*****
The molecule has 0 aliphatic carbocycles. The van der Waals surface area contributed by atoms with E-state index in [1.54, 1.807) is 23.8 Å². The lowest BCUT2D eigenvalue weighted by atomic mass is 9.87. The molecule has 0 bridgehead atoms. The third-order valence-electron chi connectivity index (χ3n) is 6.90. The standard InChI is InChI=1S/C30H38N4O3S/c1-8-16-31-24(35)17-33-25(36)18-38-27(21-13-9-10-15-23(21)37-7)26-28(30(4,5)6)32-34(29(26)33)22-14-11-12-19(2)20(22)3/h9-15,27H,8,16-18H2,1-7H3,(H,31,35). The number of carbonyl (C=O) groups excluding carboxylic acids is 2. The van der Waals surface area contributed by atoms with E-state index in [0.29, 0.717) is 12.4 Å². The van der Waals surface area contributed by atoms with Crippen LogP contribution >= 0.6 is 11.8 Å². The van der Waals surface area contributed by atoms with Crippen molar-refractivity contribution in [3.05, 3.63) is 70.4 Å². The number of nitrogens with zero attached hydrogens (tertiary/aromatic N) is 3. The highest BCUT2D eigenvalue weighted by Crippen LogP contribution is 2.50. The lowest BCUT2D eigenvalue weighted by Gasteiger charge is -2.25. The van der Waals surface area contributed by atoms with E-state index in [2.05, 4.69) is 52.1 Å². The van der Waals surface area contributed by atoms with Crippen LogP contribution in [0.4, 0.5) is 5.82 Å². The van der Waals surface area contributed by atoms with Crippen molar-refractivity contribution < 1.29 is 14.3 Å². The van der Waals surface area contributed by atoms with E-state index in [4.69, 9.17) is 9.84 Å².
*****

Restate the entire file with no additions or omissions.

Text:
The molecule has 0 aliphatic carbocycles. The van der Waals surface area contributed by atoms with E-state index in [1.54, 1.807) is 23.8 Å². The lowest BCUT2D eigenvalue weighted by atomic mass is 9.87. The molecule has 0 bridgehead atoms. The third-order valence-electron chi connectivity index (χ3n) is 6.90. The standard InChI is InChI=1S/C30H38N4O3S/c1-8-16-31-24(35)17-33-25(36)18-38-27(21-13-9-10-15-23(21)37-7)26-28(30(4,5)6)32-34(29(26)33)22-14-11-12-19(2)20(22)3/h9-15,27H,8,16-18H2,1-7H3,(H,31,35). The number of carbonyl (C=O) groups excluding carboxylic acids is 2. The van der Waals surface area contributed by atoms with E-state index in [0.29, 0.717) is 12.4 Å². The van der Waals surface area contributed by atoms with Crippen LogP contribution >= 0.6 is 11.8 Å². The van der Waals surface area contributed by atoms with Crippen molar-refractivity contribution in [3.05, 3.63) is 70.4 Å². The number of nitrogens with zero attached hydrogens (tertiary/aromatic N) is 3. The highest BCUT2D eigenvalue weighted by Crippen LogP contribution is 2.50. The lowest BCUT2D eigenvalue weighted by Gasteiger charge is -2.25. The van der Waals surface area contributed by atoms with E-state index in [2.05, 4.69) is 52.1 Å². The van der Waals surface area contributed by atoms with Crippen LogP contribution in [0.4, 0.5) is 5.82 Å². The van der Waals surface area contributed by atoms with Crippen molar-refractivity contribution < 1.29 is 14.3 Å². The van der Waals surface area contributed by atoms with E-state index in [4.69, 9.17) is 9.84 Å².